visitors to this website have a better understanding of dementia and how to live positively with it!
DASNI is proud and pleased to announce that author Lisa Genova's book about early-onset Alzheimer's has attracted even greater attention as the movie, Still Alice. Adapted from her book, it has brought actress Julianne Moore a "best actress" Oscar in 2015.
Lisa Genova, long-time DASNI member and author of the New York Times bestselling novel, Still Alice, sought out DASNI in 2004 to learn about what life is like for persons with early onset Alzheimer's. DASNI members feel a parental pride in Still Alice because Genova, who is a neuroscientist, joined DASNI in her words, "to learn as much as I could about what it feels like to live with dementia from people who live with it, rather than from their caregivers or from medical professionals." DASNI was thrilled to find that Genova genuinely listened, really listened, to such an extent that a number of DASNI members think of themselves as "consultants" for her book.
What does it feel like when one is told that one is no longer oneself or when the high level skills one spends a lifetime to achieve evaporate? When people no longer speak to, but now through you, to someone else held responsible for your well-being? Genova addresses these and many other issues in her book.
It is quite a challenge for a writer to convey the thoughts and feelings of a person progressively losing thought and speech. Genova undertakes the challenge by writing Still Alice from Alice's point of view rather than from the point of view of others witnessing her decline. Using her neuroscientist's understanding, her huge compassion, and her ability to make personal relationships with struggling human beings, she makes real the interior lives of people otherwise unknowable to the general public.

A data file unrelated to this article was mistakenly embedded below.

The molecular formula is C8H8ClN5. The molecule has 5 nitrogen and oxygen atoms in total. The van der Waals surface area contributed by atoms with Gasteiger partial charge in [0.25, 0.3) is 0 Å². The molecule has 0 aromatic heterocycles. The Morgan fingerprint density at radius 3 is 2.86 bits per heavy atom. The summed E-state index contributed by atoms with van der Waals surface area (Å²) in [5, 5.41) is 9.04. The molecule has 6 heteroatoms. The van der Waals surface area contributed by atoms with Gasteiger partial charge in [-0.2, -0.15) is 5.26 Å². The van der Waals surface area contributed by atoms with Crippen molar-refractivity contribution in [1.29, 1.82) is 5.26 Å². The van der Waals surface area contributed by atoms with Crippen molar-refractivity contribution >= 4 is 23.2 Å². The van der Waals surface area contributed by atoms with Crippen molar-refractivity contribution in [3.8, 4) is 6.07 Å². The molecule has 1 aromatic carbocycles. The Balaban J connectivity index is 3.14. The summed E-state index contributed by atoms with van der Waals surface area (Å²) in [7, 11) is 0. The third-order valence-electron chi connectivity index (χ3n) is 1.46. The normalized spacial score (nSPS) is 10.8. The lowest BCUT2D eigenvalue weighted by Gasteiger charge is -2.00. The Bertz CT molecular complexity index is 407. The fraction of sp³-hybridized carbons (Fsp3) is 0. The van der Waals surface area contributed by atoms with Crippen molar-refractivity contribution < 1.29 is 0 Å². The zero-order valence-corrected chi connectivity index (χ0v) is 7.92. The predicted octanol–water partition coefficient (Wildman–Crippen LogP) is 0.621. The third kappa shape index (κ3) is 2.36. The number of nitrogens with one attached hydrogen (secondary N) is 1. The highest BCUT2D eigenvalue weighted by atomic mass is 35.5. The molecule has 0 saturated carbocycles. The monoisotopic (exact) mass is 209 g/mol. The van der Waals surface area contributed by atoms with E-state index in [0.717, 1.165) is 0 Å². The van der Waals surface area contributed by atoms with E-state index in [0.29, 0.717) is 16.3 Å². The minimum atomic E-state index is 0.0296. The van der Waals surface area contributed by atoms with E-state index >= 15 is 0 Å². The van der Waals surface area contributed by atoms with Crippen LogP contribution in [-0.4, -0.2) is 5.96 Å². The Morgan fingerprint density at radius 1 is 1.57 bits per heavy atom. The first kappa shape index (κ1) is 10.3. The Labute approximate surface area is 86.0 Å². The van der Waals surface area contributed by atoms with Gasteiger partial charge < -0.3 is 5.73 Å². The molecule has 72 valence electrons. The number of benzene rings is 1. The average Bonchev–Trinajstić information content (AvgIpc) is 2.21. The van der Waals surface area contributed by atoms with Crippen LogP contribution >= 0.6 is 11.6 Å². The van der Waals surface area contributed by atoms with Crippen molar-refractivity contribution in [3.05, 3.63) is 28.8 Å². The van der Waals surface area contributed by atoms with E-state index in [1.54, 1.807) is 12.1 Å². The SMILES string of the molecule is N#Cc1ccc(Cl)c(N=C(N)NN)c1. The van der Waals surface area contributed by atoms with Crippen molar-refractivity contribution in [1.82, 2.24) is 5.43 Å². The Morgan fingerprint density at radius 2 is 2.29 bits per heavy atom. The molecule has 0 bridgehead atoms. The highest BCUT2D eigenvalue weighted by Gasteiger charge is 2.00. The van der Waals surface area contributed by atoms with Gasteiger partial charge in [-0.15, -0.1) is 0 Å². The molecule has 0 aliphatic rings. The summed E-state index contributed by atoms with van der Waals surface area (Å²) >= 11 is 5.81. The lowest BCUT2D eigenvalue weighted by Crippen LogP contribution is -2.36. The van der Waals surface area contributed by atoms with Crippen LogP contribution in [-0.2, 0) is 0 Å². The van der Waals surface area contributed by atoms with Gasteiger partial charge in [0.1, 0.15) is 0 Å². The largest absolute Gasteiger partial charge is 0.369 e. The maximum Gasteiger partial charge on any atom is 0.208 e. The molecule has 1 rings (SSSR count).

Early diagnosis of dementia is essential to allow for maximum quality of life, and it requires the expertise of a neuropsychiatric physician who specializes in dementia. General practitioners may suspect dementia, but they refer a patient to a specialist. Any Alzheimer's Association can refer a person to the best specialists in its area. Assessing for additional conditions that may mimic or exacerbate dementia such as vitamin deficiencies, heart conditions, or sleep apnea should be pursued by family practitioners prepared to treat everything.
DASN International is an internet based support network established to:
Since its founding in 2000, DASNI has evolved as an international group
of people with dementia. Approximately one-third of members have dementia
DASNI activities currently include an Internet-based support group for people with various dementias and those involved with our well-being. DASNI has an email community. Twice-daily Internet chats in a chat room help ease the isolation of dementia and educates participants about living with their diseases.
The stigma of dementia is very real, very cruel and widespread. There is also a lack of knowledge about dementias, the impact of new medications, and the support available. By sharing their hopes and concerns, and participating in dementia-related activities, DASNI empowers people with dementia to actively participate in their own care and treatment. We support a more accepting, more hopeful view of living with dementia. We encourage people to improve the quality of their own life by advocating for others.
DASNI members have made presentations at Alzheimer’s Disease International conferences in Christchurch, New Zealand (2001), Barcelona, Spain (2002) and Santo Domingo, Dominican Republic (2003), Kyoto, Japan (2004), Istanbul Turkey (2005) and Berlin, Germany (2006). Similar local and national presentations have been made throughout Canada, Australia, New Zealand, Europe, the Middle East, the United Kingdom, the United States and Brazil.
DASNI members have published books, given TV and radio interviews and written many articles on the subject of diagnosis and living with dementia. Please our website for further information.
For local referrals to support groups and health care providers,
and for more detailed information about the diseases that cause dementia,
please contact your local Alzheimer’s Association.